The truth is that, as Christians, we are going in one of two directions. We are either growing in Christ, or being drawn away from Christ (Luke 8:11-15). There is no neutral ground where we can be comfortable. The authentic Christian life is a constant uphill struggle against the world, the flesh, and the evil one. The moment we stop exercising our spiritual muscles is the moment one of the three forces of worldliness begins to take advantage of us.

I still go to the gym. I haven’t reached the five-hundred pound mark on the bench, and most likely never will; but I have come a long way since that day in Ft. Lewis. As a Christian I too have grown much over the last sixteen years. I have not arrived, to be sure, but I seek daily to exercise my spiritual muscles so that I can continue to grow in the things of God. If you know that your spiritual muscles are getting a little flabby, join me at the gym. I will most likely need a spotter the next time I’m on the bench.

Authentic Living

As he walked down the street a business man was approached by a street vendor wearing a long overcoat. The street vendor stopped the business man, opened his coat and proceeded to remove fake Rolex watches from the coat’s many inside pockets. The business man, intrigued, looked over the watches, inquired as to the amount and was pleased to learn they cost only thirty dollars. With his purchase on his wrist, the business man walked away proudly sporting his “Rolex” watch.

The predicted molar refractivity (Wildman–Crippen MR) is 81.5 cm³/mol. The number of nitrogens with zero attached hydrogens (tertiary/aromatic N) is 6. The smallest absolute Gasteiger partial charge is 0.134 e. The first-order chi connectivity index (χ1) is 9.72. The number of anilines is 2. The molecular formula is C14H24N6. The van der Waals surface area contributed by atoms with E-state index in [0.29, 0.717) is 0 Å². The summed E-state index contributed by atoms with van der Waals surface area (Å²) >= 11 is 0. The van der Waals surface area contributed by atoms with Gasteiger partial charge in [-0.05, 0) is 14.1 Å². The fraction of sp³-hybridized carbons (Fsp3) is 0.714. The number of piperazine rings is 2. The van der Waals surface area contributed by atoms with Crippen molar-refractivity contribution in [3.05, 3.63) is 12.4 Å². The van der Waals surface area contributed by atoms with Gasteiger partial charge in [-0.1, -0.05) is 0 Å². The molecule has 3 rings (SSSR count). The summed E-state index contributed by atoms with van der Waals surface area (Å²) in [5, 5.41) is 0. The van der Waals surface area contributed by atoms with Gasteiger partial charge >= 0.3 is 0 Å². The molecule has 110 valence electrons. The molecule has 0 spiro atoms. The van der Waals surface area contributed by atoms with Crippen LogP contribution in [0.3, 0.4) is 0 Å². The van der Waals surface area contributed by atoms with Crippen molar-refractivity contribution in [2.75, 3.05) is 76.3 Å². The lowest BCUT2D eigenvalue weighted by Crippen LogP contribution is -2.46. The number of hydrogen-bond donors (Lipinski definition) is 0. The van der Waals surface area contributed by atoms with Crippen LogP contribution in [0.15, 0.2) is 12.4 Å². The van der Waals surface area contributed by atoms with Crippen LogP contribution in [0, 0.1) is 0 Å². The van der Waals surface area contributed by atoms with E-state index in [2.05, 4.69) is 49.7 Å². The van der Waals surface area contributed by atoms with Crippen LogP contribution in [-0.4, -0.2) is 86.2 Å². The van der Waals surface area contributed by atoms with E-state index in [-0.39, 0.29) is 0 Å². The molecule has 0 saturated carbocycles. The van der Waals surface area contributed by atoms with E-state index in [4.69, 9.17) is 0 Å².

It looked good, but there was one problem; it was a cheap fake. I once heard a preacher comment that the one real problem with Christianity was that it was too easy to fake. Like the watch it has all the glitter of the real thing, but lacks true authenticity.

Speaking with an unauthentic group of believers, Jesus said, “Woe to you, scribes and Pharisees, hypocrites! For you are like whitewashed tombs, which outwardly appear beautiful, but within are full of dead people’s bones and all uncleanness” (Matthew 23:27).

Authentic Christianity is difficult. Jesus likens it to a narrow road that is both hard to travel and unpopular (Matt 7:14). It requires the determined effort to live for another, whose ways are sweet but altogether unfamiliar (John 14:5). He requires absolute devotion to Him alone (Matt 10:37). He seeks to make you into something that is altogether different from what you have been (2 Cor 5:17). He requires you to die to your ambitions and earthy desires (1 John 2:15-16). And He seeks to eradicate everything from your life in which you once found both comfort and security (1 John 5:21). Finally, recognizing that He can accomplish none of these things while you are alive, He demands that you die (Luke 9:23).

And therein lies the rub. In Luke 9:23 Jesus said to them all, “If anyone would come after Me, let him deny himself and take up his cross daily and follow Me.” This is what faith looks like… dying to self and living for another.